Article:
Lee A. Sweetapple hails from Miami Springs, Florida. He received a bachelor’s degree in politics and public affairs from the University of Miami. He continued on to graduate studies in geographic and cartographic science, international law, and international diplomacy. Sweetapple proudly worked in US Army military intelligence and retired in 2003 with the rank of lieutenant colonel. Sweetapple is enjoying his retirement in the foothills of the Shenandoah Mountains with his wife and German Shepherd. WASP Sting was inspired by Sweetapple’s enthusiasm for World War II aviation; he flew a P-51C Mustang for his fiftieth birthday. He also serves as a colonel in the Commemorative Air Force and supports the organization’s Red Tail Squadron education outreach program. Sweetapple has written thrillers Vette Head’s Not Dead, Key West Revenge, Templar Codes, WASP Sting and Vodka Caliphate, all available through Amazon.com. He enjoys sword collecting, hunting, skiing, and SCUBA diving.
“Sweetapple (Templar Codes, 2014, etc.) writes a well-plotted adventure, with excellent historical details, a lot at stake, and a true-blue American heroine.”
– Kirkus Reviews
In this historical novel, a Women Airforce Service Pilot embarks on a dangerous mission during World War II to retrieve a Jewish scientist from Lithuania.
With no men to spare, women in World War II served in the Women Airforce Service Pilot program, ferrying and testing planes but not flying in combat. Trudy Andrich loves being a WASP: flying the fastest airplanes around is her dream job, and it keeps her so busy that she’s logged more flight time than many men. After she makes a successful dead-stick landing following a mechanical failure, her colonel calls her “the best pilot I have ever met.” That’s why she’s tapped for a secret mission called Project Stinger with Maj. Roderick Jackson, also a pilot. They must extract a scientist from within Lithuania whose research into the differentiation of species and biochemical codes could give the Germans (who would overlook his being Jewish) or the Russians a powerful weapon. It’s a complicated days-long plan involving dangerous flying in extreme cold, disguises, potential combat, and operatives who might or might not be trustworthy, including Rod. He’s attractive, appreciative of Trudy’s blond good looks, and a hero of Dieppe, but subtle clues raise doubts. The mission requires full commitment, giving Trudy every chance to prove her courage, resourcefulness, and flying skills—and just how much a WASP can sting. Sweetapple (Templar Codes, 2014, etc.) writes a well-plotted adventure, with excellent historical details, a lot at stake, and a true-blue American heroine. Getting out alive from her dead-stick landing, Trudy almost face-plants: “That would have been less than deluxe,” she says, brushing it off. Even minor characters come to life, like the lieutenant who actually volunteered for Greenland: “Back home in Alaska, we did the same things…and now I get army pay and free food to boot.” The detailed descriptions of aviation techniques can get lengthy, but the author does a nice job of tying them to specific elements of the mission, and they do serve to convincingly establish Trudy’s competence and authority.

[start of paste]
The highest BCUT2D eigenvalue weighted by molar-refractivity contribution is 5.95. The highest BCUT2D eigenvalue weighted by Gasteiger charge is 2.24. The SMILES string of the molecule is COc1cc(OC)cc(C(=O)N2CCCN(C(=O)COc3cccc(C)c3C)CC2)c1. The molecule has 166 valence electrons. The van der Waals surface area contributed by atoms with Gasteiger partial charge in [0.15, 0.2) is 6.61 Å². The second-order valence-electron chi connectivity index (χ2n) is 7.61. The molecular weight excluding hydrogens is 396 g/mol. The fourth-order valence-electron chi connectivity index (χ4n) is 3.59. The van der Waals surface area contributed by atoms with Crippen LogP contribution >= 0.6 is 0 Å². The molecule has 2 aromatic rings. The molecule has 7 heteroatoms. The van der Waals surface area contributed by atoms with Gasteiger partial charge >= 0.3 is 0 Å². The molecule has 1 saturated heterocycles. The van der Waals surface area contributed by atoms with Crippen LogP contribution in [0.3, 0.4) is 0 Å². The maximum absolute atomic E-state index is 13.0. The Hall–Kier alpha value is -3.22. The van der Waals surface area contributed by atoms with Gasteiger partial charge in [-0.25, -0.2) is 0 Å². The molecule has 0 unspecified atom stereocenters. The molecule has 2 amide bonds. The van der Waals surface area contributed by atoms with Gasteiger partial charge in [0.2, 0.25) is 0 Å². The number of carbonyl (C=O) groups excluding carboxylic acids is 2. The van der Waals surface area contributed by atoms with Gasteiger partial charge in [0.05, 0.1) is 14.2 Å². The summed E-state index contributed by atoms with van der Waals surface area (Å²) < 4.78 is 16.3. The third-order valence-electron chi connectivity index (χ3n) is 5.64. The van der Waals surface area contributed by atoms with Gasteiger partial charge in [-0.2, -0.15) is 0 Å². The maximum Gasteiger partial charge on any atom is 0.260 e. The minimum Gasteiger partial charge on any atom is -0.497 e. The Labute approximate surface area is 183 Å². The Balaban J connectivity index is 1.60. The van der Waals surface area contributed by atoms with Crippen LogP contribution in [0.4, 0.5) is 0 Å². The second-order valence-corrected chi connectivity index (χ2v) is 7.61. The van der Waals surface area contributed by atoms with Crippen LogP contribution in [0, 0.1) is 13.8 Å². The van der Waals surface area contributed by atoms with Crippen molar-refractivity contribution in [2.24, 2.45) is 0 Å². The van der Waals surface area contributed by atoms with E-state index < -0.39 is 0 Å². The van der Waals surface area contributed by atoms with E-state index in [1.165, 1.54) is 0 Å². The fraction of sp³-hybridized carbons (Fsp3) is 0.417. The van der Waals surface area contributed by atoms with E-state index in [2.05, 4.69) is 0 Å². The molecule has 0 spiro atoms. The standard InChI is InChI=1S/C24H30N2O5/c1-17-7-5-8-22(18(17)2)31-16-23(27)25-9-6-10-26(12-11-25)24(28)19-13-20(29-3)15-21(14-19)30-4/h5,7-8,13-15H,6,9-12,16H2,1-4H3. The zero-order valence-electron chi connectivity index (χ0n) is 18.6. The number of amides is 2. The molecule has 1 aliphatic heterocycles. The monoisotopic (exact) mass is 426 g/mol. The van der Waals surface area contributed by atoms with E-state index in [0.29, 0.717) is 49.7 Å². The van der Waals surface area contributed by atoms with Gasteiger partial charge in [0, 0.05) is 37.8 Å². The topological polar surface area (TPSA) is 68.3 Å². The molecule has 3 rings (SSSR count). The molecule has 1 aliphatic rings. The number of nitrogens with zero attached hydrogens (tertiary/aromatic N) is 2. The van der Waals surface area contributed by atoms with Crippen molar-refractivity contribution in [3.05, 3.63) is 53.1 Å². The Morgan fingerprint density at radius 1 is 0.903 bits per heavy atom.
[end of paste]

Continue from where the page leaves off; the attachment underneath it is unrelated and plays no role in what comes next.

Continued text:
A tight, exciting escapade with an admirable female aviator.
Pub Date: Oct. 27, 2016
Page count: 180pp
Publisher: Eclectic Manor Publishing
Review Posted Online: Nov. 1, 2016
U.S. government agents battle drug dealers in Sweetapple’s latest thriller, which includes characters from the author’s 2005 novel Vette Head’s Not Dead.